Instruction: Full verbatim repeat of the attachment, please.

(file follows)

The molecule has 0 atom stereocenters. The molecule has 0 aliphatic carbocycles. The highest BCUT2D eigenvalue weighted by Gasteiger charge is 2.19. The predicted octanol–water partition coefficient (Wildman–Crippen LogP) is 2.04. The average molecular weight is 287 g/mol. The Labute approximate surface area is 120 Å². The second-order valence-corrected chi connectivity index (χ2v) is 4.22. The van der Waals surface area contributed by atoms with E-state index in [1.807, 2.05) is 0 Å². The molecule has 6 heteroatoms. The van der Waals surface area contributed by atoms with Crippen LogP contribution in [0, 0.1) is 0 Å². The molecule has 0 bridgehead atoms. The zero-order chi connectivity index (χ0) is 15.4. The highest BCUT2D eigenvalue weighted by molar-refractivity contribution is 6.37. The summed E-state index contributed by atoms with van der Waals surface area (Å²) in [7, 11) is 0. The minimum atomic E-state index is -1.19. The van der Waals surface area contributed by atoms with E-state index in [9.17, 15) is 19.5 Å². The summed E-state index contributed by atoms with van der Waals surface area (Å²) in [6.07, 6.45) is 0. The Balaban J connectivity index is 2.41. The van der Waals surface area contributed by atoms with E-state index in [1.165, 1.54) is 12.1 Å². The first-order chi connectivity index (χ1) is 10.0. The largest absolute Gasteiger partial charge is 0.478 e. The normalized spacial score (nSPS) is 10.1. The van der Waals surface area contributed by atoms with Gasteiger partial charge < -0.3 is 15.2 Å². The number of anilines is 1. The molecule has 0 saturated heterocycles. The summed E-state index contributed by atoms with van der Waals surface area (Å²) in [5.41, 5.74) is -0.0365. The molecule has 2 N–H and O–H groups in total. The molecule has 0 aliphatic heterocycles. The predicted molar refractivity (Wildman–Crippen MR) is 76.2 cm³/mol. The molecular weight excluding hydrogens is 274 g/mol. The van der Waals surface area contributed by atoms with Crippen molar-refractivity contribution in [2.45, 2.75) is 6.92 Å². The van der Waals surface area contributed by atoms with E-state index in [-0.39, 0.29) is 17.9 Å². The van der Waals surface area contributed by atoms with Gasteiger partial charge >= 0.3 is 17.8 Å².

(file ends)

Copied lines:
The molecule has 0 atom stereocenters. The molecule has 0 aliphatic carbocycles. The highest BCUT2D eigenvalue weighted by Gasteiger charge is 2.19. The predicted octanol–water partition coefficient (Wildman–Crippen LogP) is 2.04. The average molecular weight is 287 g/mol. The Labute approximate surface area is 120 Å². The second-order valence-corrected chi connectivity index (χ2v) is 4.22. The van der Waals surface area contributed by atoms with E-state index in [1.807, 2.05) is 0 Å². The molecule has 6 heteroatoms. The van der Waals surface area contributed by atoms with Crippen LogP contribution in [0, 0.1) is 0 Å². The molecule has 0 bridgehead atoms. The zero-order chi connectivity index (χ0) is 15.4. The highest BCUT2D eigenvalue weighted by molar-refractivity contribution is 6.37. The summed E-state index contributed by atoms with van der Waals surface area (Å²) in [7, 11) is 0. The minimum atomic E-state index is -1.19. The van der Waals surface area contributed by atoms with E-state index in [9.17, 15) is 19.5 Å². The summed E-state index contributed by atoms with van der Waals surface area (Å²) in [6.07, 6.45) is 0. The Balaban J connectivity index is 2.41. The van der Waals surface area contributed by atoms with E-state index in [1.165, 1.54) is 12.1 Å². The first-order chi connectivity index (χ1) is 10.0. The largest absolute Gasteiger partial charge is 0.478 e. The normalized spacial score (nSPS) is 10.1. The van der Waals surface area contributed by atoms with Gasteiger partial charge < -0.3 is 15.2 Å². The number of anilines is 1. The molecule has 0 saturated heterocycles. The summed E-state index contributed by atoms with van der Waals surface area (Å²) in [5.41, 5.74) is -0.0365. The molecule has 2 N–H and O–H groups in total. The molecule has 0 aliphatic heterocycles. The predicted molar refractivity (Wildman–Crippen MR) is 76.2 cm³/mol. The molecular weight excluding hydrogens is 274 g/mol. The van der Waals surface area contributed by atoms with Crippen molar-refractivity contribution in [2.45, 2.75) is 6.92 Å². The van der Waals surface area contributed by atoms with E-state index in [-0.39, 0.29) is 17.9 Å². The van der Waals surface area contributed by atoms with Gasteiger partial charge >= 0.3 is 17.8 Å².